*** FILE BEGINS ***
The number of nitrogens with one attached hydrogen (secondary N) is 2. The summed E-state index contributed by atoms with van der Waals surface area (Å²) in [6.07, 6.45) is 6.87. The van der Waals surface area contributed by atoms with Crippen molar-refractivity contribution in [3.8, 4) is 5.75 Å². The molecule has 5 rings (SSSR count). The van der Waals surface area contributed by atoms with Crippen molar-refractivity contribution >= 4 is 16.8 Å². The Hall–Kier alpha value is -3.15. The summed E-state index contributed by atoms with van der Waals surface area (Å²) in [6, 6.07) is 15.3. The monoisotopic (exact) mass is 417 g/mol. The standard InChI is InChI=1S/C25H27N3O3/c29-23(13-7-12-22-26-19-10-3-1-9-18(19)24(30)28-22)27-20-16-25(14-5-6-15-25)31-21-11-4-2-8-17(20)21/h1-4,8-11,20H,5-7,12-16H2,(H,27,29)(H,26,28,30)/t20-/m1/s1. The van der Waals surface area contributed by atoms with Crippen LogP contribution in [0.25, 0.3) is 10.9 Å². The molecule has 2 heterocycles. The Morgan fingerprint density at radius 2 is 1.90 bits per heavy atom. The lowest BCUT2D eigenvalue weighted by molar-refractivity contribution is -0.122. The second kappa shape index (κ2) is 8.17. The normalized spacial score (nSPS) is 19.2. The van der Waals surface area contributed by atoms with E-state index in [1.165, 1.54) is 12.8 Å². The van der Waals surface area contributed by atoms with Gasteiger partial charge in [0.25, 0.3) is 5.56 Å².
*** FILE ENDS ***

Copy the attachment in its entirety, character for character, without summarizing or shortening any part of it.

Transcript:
The number of nitrogens with one attached hydrogen (secondary N) is 2. The summed E-state index contributed by atoms with van der Waals surface area (Å²) in [6.07, 6.45) is 6.87. The van der Waals surface area contributed by atoms with Crippen molar-refractivity contribution in [3.8, 4) is 5.75 Å². The molecule has 5 rings (SSSR count). The van der Waals surface area contributed by atoms with Crippen molar-refractivity contribution >= 4 is 16.8 Å². The Hall–Kier alpha value is -3.15. The summed E-state index contributed by atoms with van der Waals surface area (Å²) in [6, 6.07) is 15.3. The monoisotopic (exact) mass is 417 g/mol. The standard InChI is InChI=1S/C25H27N3O3/c29-23(13-7-12-22-26-19-10-3-1-9-18(19)24(30)28-22)27-20-16-25(14-5-6-15-25)31-21-11-4-2-8-17(20)21/h1-4,8-11,20H,5-7,12-16H2,(H,27,29)(H,26,28,30)/t20-/m1/s1. The van der Waals surface area contributed by atoms with Crippen LogP contribution in [0.25, 0.3) is 10.9 Å². The molecule has 2 heterocycles. The Morgan fingerprint density at radius 2 is 1.90 bits per heavy atom. The lowest BCUT2D eigenvalue weighted by molar-refractivity contribution is -0.122. The second kappa shape index (κ2) is 8.17. The normalized spacial score (nSPS) is 19.2. The van der Waals surface area contributed by atoms with E-state index in [1.165, 1.54) is 12.8 Å². The van der Waals surface area contributed by atoms with Gasteiger partial charge in [0.25, 0.3) is 5.56 Å².